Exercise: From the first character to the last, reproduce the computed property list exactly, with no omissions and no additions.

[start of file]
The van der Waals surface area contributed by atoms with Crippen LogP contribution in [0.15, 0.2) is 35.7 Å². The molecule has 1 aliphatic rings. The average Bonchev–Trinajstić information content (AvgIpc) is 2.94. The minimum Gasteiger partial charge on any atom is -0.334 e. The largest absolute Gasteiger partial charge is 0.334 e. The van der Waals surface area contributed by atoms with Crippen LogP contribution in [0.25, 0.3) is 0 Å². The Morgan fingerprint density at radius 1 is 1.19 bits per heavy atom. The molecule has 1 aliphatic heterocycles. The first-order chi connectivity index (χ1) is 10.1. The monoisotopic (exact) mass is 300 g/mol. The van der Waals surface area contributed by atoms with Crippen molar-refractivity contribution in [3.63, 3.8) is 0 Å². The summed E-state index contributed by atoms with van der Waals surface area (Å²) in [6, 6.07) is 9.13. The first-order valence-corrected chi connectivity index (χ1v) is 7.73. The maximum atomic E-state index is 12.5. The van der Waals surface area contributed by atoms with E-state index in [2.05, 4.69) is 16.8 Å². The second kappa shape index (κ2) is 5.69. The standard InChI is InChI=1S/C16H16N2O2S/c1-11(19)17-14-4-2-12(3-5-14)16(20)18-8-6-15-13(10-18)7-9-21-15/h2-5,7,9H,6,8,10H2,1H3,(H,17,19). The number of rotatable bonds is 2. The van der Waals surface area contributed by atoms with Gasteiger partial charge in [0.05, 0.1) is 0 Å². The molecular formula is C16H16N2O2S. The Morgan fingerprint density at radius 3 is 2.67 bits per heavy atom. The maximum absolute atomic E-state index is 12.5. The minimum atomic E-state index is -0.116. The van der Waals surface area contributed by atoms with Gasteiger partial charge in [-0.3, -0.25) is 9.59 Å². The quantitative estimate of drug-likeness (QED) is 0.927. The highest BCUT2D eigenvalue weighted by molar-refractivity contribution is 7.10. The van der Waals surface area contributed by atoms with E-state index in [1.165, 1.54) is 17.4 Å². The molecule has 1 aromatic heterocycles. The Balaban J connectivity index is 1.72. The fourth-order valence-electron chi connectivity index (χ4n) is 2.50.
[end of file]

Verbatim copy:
The van der Waals surface area contributed by atoms with Crippen LogP contribution in [0.15, 0.2) is 35.7 Å². The molecule has 1 aliphatic rings. The average Bonchev–Trinajstić information content (AvgIpc) is 2.94. The minimum Gasteiger partial charge on any atom is -0.334 e. The largest absolute Gasteiger partial charge is 0.334 e. The van der Waals surface area contributed by atoms with Crippen LogP contribution in [0.25, 0.3) is 0 Å². The Morgan fingerprint density at radius 1 is 1.19 bits per heavy atom. The molecule has 1 aliphatic heterocycles. The first-order chi connectivity index (χ1) is 10.1. The monoisotopic (exact) mass is 300 g/mol. The van der Waals surface area contributed by atoms with Crippen molar-refractivity contribution in [3.63, 3.8) is 0 Å². The summed E-state index contributed by atoms with van der Waals surface area (Å²) in [6, 6.07) is 9.13. The first-order valence-corrected chi connectivity index (χ1v) is 7.73. The maximum atomic E-state index is 12.5. The van der Waals surface area contributed by atoms with E-state index in [2.05, 4.69) is 16.8 Å². The second kappa shape index (κ2) is 5.69. The standard InChI is InChI=1S/C16H16N2O2S/c1-11(19)17-14-4-2-12(3-5-14)16(20)18-8-6-15-13(10-18)7-9-21-15/h2-5,7,9H,6,8,10H2,1H3,(H,17,19). The number of rotatable bonds is 2. The van der Waals surface area contributed by atoms with Gasteiger partial charge in [0.05, 0.1) is 0 Å². The molecular formula is C16H16N2O2S. The Morgan fingerprint density at radius 3 is 2.67 bits per heavy atom. The maximum absolute atomic E-state index is 12.5. The minimum atomic E-state index is -0.116. The van der Waals surface area contributed by atoms with Gasteiger partial charge in [-0.3, -0.25) is 9.59 Å². The quantitative estimate of drug-likeness (QED) is 0.927. The highest BCUT2D eigenvalue weighted by molar-refractivity contribution is 7.10. The van der Waals surface area contributed by atoms with E-state index in [1.165, 1.54) is 17.4 Å². The molecule has 1 aromatic heterocycles. The Balaban J connectivity index is 1.72. The fourth-order valence-electron chi connectivity index (χ4n) is 2.50.